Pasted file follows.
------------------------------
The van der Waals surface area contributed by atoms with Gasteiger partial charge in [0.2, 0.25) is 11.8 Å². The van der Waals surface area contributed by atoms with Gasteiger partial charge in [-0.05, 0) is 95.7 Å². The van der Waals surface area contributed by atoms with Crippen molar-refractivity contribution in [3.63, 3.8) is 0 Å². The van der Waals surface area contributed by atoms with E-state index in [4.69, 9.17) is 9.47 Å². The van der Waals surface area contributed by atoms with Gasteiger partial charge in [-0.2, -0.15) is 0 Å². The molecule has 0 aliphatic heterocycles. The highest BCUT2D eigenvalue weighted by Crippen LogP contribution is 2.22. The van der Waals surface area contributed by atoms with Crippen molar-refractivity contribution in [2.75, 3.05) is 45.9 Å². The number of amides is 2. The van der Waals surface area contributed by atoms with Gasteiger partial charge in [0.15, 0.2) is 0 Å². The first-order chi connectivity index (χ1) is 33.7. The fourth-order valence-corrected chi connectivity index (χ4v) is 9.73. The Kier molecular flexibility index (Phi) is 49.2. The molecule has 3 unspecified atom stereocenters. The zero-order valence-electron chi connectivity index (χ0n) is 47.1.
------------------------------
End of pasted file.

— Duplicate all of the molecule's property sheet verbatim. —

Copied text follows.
The van der Waals surface area contributed by atoms with Gasteiger partial charge in [0.2, 0.25) is 11.8 Å². The van der Waals surface area contributed by atoms with Gasteiger partial charge in [-0.05, 0) is 95.7 Å². The van der Waals surface area contributed by atoms with Crippen molar-refractivity contribution in [3.63, 3.8) is 0 Å². The van der Waals surface area contributed by atoms with E-state index in [4.69, 9.17) is 9.47 Å². The van der Waals surface area contributed by atoms with Gasteiger partial charge in [-0.2, -0.15) is 0 Å². The molecule has 0 aliphatic heterocycles. The highest BCUT2D eigenvalue weighted by Crippen LogP contribution is 2.22. The van der Waals surface area contributed by atoms with Crippen molar-refractivity contribution in [2.75, 3.05) is 45.9 Å². The number of amides is 2. The van der Waals surface area contributed by atoms with Gasteiger partial charge in [0.15, 0.2) is 0 Å². The first-order chi connectivity index (χ1) is 33.7. The fourth-order valence-corrected chi connectivity index (χ4v) is 9.73. The Kier molecular flexibility index (Phi) is 49.2. The molecule has 3 unspecified atom stereocenters. The zero-order valence-electron chi connectivity index (χ0n) is 47.1.